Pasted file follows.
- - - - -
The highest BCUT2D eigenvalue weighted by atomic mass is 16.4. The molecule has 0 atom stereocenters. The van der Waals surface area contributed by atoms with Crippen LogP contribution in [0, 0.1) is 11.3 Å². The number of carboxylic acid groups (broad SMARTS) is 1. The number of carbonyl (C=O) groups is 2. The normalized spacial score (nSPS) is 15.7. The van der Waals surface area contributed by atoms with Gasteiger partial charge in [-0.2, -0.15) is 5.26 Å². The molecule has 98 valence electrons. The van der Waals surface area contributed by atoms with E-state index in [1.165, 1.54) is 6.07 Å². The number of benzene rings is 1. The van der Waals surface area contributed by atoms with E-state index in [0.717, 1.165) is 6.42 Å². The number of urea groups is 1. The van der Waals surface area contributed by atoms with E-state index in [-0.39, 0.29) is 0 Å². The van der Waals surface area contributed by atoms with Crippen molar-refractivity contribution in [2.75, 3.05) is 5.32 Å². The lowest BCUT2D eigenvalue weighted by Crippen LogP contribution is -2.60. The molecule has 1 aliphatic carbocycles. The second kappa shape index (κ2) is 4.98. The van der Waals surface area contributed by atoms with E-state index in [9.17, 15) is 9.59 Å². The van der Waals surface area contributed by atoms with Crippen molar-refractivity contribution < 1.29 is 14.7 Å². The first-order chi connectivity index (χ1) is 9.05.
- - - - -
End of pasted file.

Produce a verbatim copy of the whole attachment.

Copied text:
The highest BCUT2D eigenvalue weighted by atomic mass is 16.4. The molecule has 0 atom stereocenters. The van der Waals surface area contributed by atoms with Crippen LogP contribution in [0, 0.1) is 11.3 Å². The number of carboxylic acid groups (broad SMARTS) is 1. The number of carbonyl (C=O) groups is 2. The normalized spacial score (nSPS) is 15.7. The van der Waals surface area contributed by atoms with Gasteiger partial charge in [-0.2, -0.15) is 5.26 Å². The molecule has 98 valence electrons. The van der Waals surface area contributed by atoms with E-state index in [1.165, 1.54) is 6.07 Å². The number of benzene rings is 1. The van der Waals surface area contributed by atoms with E-state index in [0.717, 1.165) is 6.42 Å². The number of urea groups is 1. The van der Waals surface area contributed by atoms with E-state index in [-0.39, 0.29) is 0 Å². The van der Waals surface area contributed by atoms with Crippen molar-refractivity contribution in [2.75, 3.05) is 5.32 Å². The lowest BCUT2D eigenvalue weighted by Crippen LogP contribution is -2.60. The molecule has 1 aliphatic carbocycles. The second kappa shape index (κ2) is 4.98. The van der Waals surface area contributed by atoms with E-state index in [9.17, 15) is 9.59 Å². The van der Waals surface area contributed by atoms with Crippen molar-refractivity contribution < 1.29 is 14.7 Å². The first-order chi connectivity index (χ1) is 9.05.